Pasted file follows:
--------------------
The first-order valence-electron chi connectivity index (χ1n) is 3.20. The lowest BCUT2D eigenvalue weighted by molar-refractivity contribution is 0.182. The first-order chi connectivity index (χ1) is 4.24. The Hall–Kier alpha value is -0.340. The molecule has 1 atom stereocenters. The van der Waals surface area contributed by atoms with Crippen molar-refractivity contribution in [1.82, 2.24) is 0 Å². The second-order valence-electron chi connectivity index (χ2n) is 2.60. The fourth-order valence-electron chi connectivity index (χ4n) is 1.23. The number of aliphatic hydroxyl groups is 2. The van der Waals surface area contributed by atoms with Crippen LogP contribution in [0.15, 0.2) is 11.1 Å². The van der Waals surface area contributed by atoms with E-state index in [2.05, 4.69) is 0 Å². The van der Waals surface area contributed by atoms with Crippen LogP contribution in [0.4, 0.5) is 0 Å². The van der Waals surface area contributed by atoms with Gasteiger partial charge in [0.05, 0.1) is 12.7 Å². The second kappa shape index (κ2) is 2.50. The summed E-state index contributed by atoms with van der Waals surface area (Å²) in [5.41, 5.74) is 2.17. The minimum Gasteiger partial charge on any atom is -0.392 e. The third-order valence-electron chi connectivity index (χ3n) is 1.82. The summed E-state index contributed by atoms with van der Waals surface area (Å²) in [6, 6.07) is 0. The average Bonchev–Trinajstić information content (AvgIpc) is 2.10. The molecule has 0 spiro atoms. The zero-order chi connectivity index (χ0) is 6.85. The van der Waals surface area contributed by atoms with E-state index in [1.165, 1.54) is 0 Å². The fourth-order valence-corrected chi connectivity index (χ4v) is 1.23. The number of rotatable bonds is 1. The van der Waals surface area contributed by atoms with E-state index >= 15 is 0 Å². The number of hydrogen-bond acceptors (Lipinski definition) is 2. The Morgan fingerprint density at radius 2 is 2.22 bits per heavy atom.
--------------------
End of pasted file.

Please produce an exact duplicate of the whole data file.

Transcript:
The first-order valence-electron chi connectivity index (χ1n) is 3.20. The lowest BCUT2D eigenvalue weighted by molar-refractivity contribution is 0.182. The first-order chi connectivity index (χ1) is 4.24. The Hall–Kier alpha value is -0.340. The molecule has 1 atom stereocenters. The van der Waals surface area contributed by atoms with Crippen molar-refractivity contribution in [1.82, 2.24) is 0 Å². The second-order valence-electron chi connectivity index (χ2n) is 2.60. The fourth-order valence-electron chi connectivity index (χ4n) is 1.23. The number of aliphatic hydroxyl groups is 2. The van der Waals surface area contributed by atoms with Crippen LogP contribution in [0.15, 0.2) is 11.1 Å². The van der Waals surface area contributed by atoms with E-state index in [2.05, 4.69) is 0 Å². The van der Waals surface area contributed by atoms with Crippen LogP contribution in [0.4, 0.5) is 0 Å². The van der Waals surface area contributed by atoms with Gasteiger partial charge in [0.05, 0.1) is 12.7 Å². The second kappa shape index (κ2) is 2.50. The summed E-state index contributed by atoms with van der Waals surface area (Å²) in [5.41, 5.74) is 2.17. The minimum Gasteiger partial charge on any atom is -0.392 e. The third-order valence-electron chi connectivity index (χ3n) is 1.82. The summed E-state index contributed by atoms with van der Waals surface area (Å²) in [6, 6.07) is 0. The average Bonchev–Trinajstić information content (AvgIpc) is 2.10. The molecule has 0 spiro atoms. The zero-order chi connectivity index (χ0) is 6.85. The van der Waals surface area contributed by atoms with E-state index in [1.165, 1.54) is 0 Å². The fourth-order valence-corrected chi connectivity index (χ4v) is 1.23. The number of rotatable bonds is 1. The van der Waals surface area contributed by atoms with E-state index >= 15 is 0 Å². The number of hydrogen-bond acceptors (Lipinski definition) is 2. The Morgan fingerprint density at radius 2 is 2.22 bits per heavy atom.